Ecstatic Peace!/Caroline Records CAROL015LP, $19.99 2-LPs Amazon.com
For me there are two Sonic Youths. I really like one of them. They're edgy and noisy but still know how to create simple and concise indie-pop songs that really kick ass, songs like "Kool Thing" and "Bull in the Heather." They can even branch out and deliver an epic and ambitious tune such as "Dirty Boots" and most of Daydream Nation, just to let you know there's something else going on with this band, something deep. This quartet (and sometimes quintet) really understands its basic rock and roll foundations—just because they're buried under layers of guitar noise doesn't mean they're not there.
Then there's the other Sonic Youth, the one I admire more than like. They like to jam for ten, fifteen minutes or more, with those dueling lead guitars from Thurston Moore and Lee Ranaldo pushing the blistering swaths of feedback through the air and oh, what is that? Did Renaldo just pull out a screwdriver? Ah, that's interesting. Let's listen to that for the next eight minutes and twelve seconds.
For years I've suspected that I really liked Thurston a tiny bit more than Lee Ranaldo when it came to the two-guitar attack, and that's why I'm so divided on their catalog. Even though I've been listening to SY since Confusion Is Sex, I'm only modestly successful when it comes to listening to a Sonic Youth song and knowing who is playing where and when, but to my ears it seems like Lee likes to unleash the noise and create totally new guitar sounds while Thurston keeps the songs anchored to some sort of structure—he's sort of the de facto rhythm guitarist. After listening to Thurston's brand new solo album, Rock and Roll Consciousness, I think I've stumbled onto what I like the most about the band—Thurston Moore. In many ways, this has instantly become my new favorite Sonic Youth album, even though it's not a Sonic Youth album.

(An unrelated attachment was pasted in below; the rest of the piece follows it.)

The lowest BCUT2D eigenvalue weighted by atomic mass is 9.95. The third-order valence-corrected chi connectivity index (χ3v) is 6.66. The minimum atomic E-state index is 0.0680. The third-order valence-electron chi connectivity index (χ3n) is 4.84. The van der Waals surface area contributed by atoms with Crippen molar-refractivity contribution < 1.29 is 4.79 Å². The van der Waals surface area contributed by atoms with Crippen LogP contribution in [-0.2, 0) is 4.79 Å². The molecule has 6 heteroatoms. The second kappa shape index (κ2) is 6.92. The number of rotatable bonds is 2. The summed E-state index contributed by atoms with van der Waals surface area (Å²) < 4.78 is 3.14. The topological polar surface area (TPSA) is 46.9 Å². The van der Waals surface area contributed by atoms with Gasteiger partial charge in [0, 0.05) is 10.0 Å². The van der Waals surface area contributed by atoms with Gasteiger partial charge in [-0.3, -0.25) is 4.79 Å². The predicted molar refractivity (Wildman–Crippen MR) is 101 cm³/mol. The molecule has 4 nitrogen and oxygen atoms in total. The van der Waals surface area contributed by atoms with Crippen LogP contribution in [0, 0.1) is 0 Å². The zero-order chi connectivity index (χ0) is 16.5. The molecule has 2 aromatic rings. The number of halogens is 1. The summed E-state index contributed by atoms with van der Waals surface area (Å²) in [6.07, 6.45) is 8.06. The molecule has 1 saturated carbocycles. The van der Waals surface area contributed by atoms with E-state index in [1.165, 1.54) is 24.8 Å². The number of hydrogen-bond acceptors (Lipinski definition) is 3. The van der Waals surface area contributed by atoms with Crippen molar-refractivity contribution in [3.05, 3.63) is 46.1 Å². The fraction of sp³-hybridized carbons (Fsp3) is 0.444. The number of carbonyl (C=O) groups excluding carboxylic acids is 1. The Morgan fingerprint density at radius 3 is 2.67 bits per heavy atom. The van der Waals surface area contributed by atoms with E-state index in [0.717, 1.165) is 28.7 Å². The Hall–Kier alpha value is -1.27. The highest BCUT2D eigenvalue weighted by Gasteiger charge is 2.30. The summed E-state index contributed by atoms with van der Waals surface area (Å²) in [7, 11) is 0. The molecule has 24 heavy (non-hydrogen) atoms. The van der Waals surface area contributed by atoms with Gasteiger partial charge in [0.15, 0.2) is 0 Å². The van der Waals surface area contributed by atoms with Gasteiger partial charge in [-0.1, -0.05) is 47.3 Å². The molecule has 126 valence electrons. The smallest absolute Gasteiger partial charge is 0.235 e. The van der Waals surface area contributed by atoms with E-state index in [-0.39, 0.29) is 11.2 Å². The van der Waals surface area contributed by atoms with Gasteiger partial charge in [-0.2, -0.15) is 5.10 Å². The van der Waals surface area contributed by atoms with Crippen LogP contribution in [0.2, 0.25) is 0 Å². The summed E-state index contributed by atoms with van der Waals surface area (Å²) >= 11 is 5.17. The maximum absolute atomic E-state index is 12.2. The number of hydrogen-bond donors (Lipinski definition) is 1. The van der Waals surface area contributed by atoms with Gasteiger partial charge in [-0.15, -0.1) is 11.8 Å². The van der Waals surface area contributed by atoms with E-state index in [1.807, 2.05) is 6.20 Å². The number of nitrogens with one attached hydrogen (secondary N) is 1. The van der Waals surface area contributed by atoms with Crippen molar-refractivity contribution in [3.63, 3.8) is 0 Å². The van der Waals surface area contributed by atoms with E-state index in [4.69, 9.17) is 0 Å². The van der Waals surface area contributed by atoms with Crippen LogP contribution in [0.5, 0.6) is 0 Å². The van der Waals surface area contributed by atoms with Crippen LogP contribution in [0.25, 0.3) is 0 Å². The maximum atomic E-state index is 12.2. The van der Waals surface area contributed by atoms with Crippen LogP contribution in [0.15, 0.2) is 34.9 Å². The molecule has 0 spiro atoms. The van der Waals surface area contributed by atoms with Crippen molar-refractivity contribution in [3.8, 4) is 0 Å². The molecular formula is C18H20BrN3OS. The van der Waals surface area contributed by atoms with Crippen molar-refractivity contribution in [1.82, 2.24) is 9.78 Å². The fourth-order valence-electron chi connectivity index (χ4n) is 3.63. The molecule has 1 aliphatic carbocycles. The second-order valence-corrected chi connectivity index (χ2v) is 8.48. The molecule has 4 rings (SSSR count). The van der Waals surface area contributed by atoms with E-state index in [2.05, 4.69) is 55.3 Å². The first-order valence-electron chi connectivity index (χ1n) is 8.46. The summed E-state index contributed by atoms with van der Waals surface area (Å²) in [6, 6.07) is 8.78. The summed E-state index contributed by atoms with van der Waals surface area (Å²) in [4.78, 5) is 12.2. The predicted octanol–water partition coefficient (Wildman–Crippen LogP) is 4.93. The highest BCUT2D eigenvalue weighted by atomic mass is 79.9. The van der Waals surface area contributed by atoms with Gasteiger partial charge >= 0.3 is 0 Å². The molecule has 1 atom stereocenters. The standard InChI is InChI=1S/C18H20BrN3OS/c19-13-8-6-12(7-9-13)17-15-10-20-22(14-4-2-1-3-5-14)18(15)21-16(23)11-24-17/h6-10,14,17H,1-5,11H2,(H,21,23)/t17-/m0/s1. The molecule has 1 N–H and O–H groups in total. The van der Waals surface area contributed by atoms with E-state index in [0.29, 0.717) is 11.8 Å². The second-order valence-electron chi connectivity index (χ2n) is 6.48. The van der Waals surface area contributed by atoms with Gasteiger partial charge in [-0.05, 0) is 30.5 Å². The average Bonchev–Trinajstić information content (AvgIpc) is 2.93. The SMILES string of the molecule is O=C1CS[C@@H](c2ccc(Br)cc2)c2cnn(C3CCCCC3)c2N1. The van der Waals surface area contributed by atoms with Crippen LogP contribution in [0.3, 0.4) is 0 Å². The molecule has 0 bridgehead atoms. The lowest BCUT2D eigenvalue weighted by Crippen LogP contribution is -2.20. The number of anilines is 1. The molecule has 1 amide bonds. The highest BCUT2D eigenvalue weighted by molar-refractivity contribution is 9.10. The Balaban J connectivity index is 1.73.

Okay, I do miss Kim Gordon's solemn dark-eyed presence which supplied an ironic amount of levity and served as an unexpected foil to Thurston's earnestness as a performer. (She does "too cool for school" far more convincingly than Diana Krall.) And I know I've been tough on The Ranaldo—he and Thurston have climbed dizzying guitar heights together. And most of all, I miss one of my favorite drummers in rock—the innovative and energetic Steve—huh? What? Steve Shelley is playing on Rock and Roll Consciousness?
No wonder I'm digging this album so much.
I should clarify something first. I might have misled you a bit in the beginning by referring to SY's briefer, more poppy tunes. Rock and Roll Consciousness contains only five songs, but they average more than eight minutes in length. If you were in a record store and you picked this album up and started reading the info on the back cover, you might think this was another noisy jam album and you might put back in the bin. You'd be wrong. Each of these five songs are executed with the same precision and discipline as a cute pop song that clocks in at 2:33.